Mt. Pisgah State Park volunteers' efforts have benefits for everyone

EDITOR: The Friends of Mt. Pisgah State Park, a chapter of the Pennsylvania Parks and Forests Foundation, are an inspiration to anyone who enjoys our public lands. Thank you for recognizing the achievements of this group of 20 core volunteers and 100 members in your July 9 article that described the significant improvements they made to Mt. Pisgah State Park.

We are truly grateful for dedicated volunteers, such as the Friends of Mt. Pisgah, who work diligently to protect the valuable assets of our state parks and forests. Volunteerism in state parks benefits not only the park itself, but also the entire community, improving its health, economy, and quality of life. Studies show that spending time in natural environments reduces stress, promotes exercise, and encourages interpersonal bonding. Moreover, state parks and forests visitors often purchase goods at local businesses.

A recent study showed that for every dollar invested in a state park or forest, $12 is returned to the local economy.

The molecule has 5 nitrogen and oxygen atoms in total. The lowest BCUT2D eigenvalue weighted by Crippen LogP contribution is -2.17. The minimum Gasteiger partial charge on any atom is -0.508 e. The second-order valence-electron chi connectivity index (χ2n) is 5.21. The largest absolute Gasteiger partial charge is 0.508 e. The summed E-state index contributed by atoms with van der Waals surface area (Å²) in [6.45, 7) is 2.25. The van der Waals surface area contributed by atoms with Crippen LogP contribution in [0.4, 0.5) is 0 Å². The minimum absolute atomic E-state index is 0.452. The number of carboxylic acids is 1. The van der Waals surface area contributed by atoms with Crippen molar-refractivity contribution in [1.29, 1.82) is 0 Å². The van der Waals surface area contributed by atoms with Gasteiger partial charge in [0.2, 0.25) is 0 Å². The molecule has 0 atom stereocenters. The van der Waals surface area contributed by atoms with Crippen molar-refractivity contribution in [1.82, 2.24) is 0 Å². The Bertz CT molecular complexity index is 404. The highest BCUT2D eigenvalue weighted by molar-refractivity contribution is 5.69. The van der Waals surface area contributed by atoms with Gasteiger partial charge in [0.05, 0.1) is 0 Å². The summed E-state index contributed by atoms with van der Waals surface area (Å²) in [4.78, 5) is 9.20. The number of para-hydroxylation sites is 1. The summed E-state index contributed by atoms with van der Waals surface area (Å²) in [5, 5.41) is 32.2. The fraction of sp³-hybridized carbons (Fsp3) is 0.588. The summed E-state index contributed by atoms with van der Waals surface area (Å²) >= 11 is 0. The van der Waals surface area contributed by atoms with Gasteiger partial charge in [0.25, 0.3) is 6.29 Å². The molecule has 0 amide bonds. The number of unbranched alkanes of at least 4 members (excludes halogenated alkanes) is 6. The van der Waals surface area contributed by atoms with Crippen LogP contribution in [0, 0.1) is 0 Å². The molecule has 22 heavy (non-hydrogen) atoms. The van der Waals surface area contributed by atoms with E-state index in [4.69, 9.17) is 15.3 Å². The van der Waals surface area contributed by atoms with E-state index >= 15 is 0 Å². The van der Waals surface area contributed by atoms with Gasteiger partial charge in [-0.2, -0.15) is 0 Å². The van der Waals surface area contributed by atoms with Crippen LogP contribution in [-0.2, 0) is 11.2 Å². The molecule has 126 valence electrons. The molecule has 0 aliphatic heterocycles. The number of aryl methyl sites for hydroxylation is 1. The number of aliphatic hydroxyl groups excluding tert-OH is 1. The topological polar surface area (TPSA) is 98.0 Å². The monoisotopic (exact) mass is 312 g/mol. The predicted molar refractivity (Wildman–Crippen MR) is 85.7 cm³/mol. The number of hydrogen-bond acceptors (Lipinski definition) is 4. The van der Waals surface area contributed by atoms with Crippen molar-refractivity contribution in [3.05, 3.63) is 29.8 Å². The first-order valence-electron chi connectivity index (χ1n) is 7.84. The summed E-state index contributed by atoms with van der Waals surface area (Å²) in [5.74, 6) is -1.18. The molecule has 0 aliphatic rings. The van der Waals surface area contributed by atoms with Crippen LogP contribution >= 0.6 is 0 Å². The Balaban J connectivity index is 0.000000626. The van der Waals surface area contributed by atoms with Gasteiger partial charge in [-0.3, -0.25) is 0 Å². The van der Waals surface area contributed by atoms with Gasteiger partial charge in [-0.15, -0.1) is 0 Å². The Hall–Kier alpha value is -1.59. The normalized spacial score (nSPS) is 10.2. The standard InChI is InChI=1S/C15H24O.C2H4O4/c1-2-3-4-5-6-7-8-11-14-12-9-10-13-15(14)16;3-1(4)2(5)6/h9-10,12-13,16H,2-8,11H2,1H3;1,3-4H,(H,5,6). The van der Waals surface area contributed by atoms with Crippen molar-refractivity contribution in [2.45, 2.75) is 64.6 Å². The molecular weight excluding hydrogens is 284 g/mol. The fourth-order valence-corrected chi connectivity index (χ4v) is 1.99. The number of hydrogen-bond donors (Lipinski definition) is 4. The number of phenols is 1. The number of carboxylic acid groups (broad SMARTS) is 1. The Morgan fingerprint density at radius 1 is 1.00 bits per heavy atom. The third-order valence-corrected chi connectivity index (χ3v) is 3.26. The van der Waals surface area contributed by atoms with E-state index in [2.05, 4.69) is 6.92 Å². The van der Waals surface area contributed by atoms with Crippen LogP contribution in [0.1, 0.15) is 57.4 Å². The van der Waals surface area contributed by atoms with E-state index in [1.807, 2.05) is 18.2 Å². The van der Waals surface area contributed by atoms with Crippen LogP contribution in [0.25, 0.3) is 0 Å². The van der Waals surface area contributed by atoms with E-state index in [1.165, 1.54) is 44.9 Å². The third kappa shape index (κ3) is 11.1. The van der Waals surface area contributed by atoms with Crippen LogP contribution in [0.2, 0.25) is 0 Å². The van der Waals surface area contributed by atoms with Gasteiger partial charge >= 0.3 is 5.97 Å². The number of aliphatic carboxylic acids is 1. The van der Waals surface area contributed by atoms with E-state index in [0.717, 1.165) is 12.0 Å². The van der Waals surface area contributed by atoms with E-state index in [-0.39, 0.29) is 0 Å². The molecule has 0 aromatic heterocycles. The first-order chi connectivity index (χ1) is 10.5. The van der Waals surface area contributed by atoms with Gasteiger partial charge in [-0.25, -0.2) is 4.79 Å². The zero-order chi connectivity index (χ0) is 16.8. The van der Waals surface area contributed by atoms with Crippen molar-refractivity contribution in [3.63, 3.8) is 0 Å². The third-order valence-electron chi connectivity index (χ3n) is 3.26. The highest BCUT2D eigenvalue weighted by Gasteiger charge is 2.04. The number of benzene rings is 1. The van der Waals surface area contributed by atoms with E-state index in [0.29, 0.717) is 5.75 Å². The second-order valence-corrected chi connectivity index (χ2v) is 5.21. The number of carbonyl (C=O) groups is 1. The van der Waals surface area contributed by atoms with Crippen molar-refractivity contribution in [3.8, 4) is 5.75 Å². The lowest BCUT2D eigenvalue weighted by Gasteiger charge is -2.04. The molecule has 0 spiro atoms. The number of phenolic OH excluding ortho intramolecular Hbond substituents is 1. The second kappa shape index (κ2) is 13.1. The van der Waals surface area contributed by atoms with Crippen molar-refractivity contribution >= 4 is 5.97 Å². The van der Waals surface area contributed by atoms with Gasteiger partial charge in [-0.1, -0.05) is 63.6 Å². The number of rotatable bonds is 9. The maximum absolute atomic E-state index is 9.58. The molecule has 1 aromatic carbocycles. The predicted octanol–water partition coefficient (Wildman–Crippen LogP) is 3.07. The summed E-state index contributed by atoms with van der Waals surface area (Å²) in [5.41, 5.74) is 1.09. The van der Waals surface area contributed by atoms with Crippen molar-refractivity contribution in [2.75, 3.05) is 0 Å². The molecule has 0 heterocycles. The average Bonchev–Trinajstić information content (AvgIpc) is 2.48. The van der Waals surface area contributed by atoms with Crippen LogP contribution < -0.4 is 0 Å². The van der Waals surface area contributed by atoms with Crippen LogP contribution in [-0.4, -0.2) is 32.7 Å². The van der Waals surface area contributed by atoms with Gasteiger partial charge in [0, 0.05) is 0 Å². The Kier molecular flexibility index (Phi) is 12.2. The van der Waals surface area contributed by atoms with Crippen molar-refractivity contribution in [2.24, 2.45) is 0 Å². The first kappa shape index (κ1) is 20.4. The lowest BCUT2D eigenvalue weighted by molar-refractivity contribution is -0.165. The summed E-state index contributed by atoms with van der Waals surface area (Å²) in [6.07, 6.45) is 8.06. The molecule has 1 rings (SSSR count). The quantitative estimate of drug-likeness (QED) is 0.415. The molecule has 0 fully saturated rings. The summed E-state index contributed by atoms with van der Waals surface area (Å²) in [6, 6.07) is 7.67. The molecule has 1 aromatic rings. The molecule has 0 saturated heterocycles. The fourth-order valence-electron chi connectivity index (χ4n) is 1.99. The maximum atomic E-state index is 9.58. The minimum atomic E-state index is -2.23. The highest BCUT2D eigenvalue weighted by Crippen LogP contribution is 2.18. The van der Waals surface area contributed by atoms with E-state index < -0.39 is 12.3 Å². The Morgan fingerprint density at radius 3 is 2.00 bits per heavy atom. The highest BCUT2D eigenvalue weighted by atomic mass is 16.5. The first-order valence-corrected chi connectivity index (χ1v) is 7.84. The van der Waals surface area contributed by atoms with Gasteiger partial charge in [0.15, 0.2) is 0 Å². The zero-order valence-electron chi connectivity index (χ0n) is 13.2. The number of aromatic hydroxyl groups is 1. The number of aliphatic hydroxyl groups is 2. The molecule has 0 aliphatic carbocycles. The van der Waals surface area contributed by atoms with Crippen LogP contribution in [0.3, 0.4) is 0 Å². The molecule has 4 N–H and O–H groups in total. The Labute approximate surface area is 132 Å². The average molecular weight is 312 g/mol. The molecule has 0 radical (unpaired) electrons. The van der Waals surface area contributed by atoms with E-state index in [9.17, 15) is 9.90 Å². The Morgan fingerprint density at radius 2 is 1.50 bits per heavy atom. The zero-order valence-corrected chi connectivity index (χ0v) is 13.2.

Please visit the Pennsylvania Parks and Forests Foundation website at for more information about volunteer opportunities in a state park or forest near you.

Brittany Howell

Pennsylvania Parks and Forests Foundation

Public Relations and Outreach Coordinator

Camp Hill, Pa.

Make mine music

EDITOR: This old man had the privileged of serving Bradford County as warden at the Pine Street jail back in the 1980s. The only musical sound in the outside yard at that time was the metallic clanking of horseshoes. Since then our county commissioners and the historical society have developed a splendid museum, genealogy and entertainment facility. The old jail yard is now a huge stone walled room with good acoustics.

This past Friday, Matt Carl, Manager and Curator, welcomed a full house. After thanking and complimenting David Lennington for doing the work to set up the show, he presented soprano Carrie Hopper and pianist Ed Clute. These superbly talented artists gave us thrilling music. They even drew the audience into singing along. With a smile, you can know that while the volume of sound increased the skill level went to average.

Carrie and Ed also give us an important reminder that individuals can overcome handicaps and still rise to excellence. Both are blind, but they certainly were able to reach out to thrill our minds and warm our hearts.

George H. Smith



EDITOR: What's with the name change?

I read with great interest your article in the July 4, issue on the proposed reconstruction of "Hillside Drive." When did that stretch of road become Hillside Drive?

When we moved from there 17 years ago, it was known as Fifth Avenue. The other end of the road (between Lake Road and Route 187) was always, Hillside Drive.

The section we lived on between Lake Road and Lanning Creek Roads was Fifth Avenue.

Lee A. Neiley

Beacon, N.Y.